The study of business is the study of innovation, creativity, and entrepreneurship that increases value for human life in broad terms. Involving as it does an organic complex of personal orientation, analytical skills, specialized knowledge, and acquired habits, the study of business – as the study of what wealth is and how it is created by personal action and judgment – can be a noble and fulfilling path of undergraduate study.
Business administration addresses the complex phenomenon of acting persons engaged in business transactions. Decisions are always based upon judgments of value. The scientific approach to decision-making has an undoubted place, but decisions are always based on imperfect and non-systematic information. Beyond the technical quality of the decision-making process, the worth of a decision depends crucially on its purpose. Hence personal factors – virtues, background, and experience – as well as thought, reflection, common sense, and intuition, make the difference between good and bad business decisions. The acquired habit of prudential weighing the qualitative and quantitative factors involved in business-oriented personal interactions is the cornerstone of the business craft.
Business is a practical endeavor. Indeed, business leaders constantly face critical issues that demand judgment calls, which puts a premium on the acquisition of the habit of prudent action acquired through professional formation, carried out through directed practice and mentoring. Ave Maria’s business education includes exposure and appropriate mastery of the specific knowledge and skills of business, learned in the courses that give students specialized abilities needed for success.
Our students learn the basics of business: marketing and management, finance and accounting, economics and statistics, global issues and business law in a way that is practical and oriented towards what is necessary to actually run a business. Our students develop and sharpen their skills in communication and analysis, in working with others and working with numbers, in seeing the big picture and in drilling down to details. Our students learn how to think – how to think better, more broadly, more flexibly – which is the best preparation for the changing world of business.
Our majors emphasize analytical thinking and tools: the intellectual equipment and critical skills needed to understand and excel in business and in most other human endeavors. Ave Maria students have the unique fortune of building on a foundation of a liberal education, an education on the basic realities about God and the world, man and his relationship with God and nature. Through our liberal arts curriculum, students learn that reality is coherent and intelligible and grow in the habit – in the essential business skill – of looking for patterns and seeing the sense in the apparent contradictions of the world that surrounds them.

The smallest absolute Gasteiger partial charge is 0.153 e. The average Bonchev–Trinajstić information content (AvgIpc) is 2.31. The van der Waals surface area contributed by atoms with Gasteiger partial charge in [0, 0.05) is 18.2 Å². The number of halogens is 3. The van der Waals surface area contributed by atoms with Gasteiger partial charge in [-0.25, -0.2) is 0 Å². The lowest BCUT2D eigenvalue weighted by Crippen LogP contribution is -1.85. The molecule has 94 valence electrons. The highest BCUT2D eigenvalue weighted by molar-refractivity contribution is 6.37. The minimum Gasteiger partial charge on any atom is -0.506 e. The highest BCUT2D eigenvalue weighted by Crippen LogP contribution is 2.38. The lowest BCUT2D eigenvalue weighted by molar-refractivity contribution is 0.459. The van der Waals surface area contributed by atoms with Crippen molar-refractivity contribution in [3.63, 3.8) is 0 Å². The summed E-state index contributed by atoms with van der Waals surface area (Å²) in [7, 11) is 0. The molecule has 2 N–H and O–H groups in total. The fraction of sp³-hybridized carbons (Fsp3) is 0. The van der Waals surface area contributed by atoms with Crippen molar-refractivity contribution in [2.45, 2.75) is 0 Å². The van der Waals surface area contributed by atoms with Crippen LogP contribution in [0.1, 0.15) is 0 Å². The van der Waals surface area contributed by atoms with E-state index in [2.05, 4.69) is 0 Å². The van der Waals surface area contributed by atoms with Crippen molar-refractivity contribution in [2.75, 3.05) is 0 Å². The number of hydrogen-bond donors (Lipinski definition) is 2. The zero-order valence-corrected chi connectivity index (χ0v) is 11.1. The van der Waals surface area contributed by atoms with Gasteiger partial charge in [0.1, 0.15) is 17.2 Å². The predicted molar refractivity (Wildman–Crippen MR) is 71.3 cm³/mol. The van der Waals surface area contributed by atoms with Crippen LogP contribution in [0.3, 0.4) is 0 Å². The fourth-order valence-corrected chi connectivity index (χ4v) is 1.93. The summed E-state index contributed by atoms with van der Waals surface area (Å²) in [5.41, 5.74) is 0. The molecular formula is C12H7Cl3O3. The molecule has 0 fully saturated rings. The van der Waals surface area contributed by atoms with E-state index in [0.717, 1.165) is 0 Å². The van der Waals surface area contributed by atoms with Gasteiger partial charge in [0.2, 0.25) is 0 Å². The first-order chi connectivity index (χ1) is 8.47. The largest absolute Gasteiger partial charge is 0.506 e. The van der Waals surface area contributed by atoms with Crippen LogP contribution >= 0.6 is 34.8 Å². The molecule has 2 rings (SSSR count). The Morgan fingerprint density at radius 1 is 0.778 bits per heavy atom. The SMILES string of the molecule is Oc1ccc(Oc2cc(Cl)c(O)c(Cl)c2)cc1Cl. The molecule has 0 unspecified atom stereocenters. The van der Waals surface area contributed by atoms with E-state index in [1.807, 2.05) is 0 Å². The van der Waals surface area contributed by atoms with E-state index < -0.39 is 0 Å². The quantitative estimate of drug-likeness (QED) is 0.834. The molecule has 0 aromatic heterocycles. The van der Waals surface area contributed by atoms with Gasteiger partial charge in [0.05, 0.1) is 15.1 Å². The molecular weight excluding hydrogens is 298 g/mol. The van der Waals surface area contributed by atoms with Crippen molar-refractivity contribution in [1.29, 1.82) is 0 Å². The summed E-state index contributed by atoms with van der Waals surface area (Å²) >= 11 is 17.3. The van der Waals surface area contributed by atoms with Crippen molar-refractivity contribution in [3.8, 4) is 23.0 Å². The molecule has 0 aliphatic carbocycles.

Business can be a tremendous force for good if pursued with rectitude of intention and a clear-minded awareness of the truth of the human person. Carried out with an incorrect understanding of its purpose, business can be destructive and corrosive to the community. Indeed, because it involves human action, business cannot be dissociated from morality and cannot be divorced from virtue. Yet habits of moral action must be learned existentially: virtue cannot be acquired through study alone. Ave Maria Business students are blessed to live and study in a context where moral virtue is valued and instilled, where the practices and expectations of the university community encourage students to choose what is right rather than what is convenient.
The Business program at Ave Maria aims to inspire students to become business leaders inspired by Christian ideals and governed by Christian ideas. Relying on the Catholic faith lived intensely on campus and on the general intellectual formation of the Core Curriculum, what animates the program is the Catholic view of the human person, his nature, and his ultimate destiny. The distinctive character of the program is its belief in the dignity of the human person, in the reality and importance of the common good, in subsidiarity and solidarity, in ownership as stewardship, and in responsibility for the environment. Because students learn to value human beings for what they are, not for what utility they bring, they are able to serve the Church and their society loyally and generously.
Gabriel X. Martinez, Ph.D.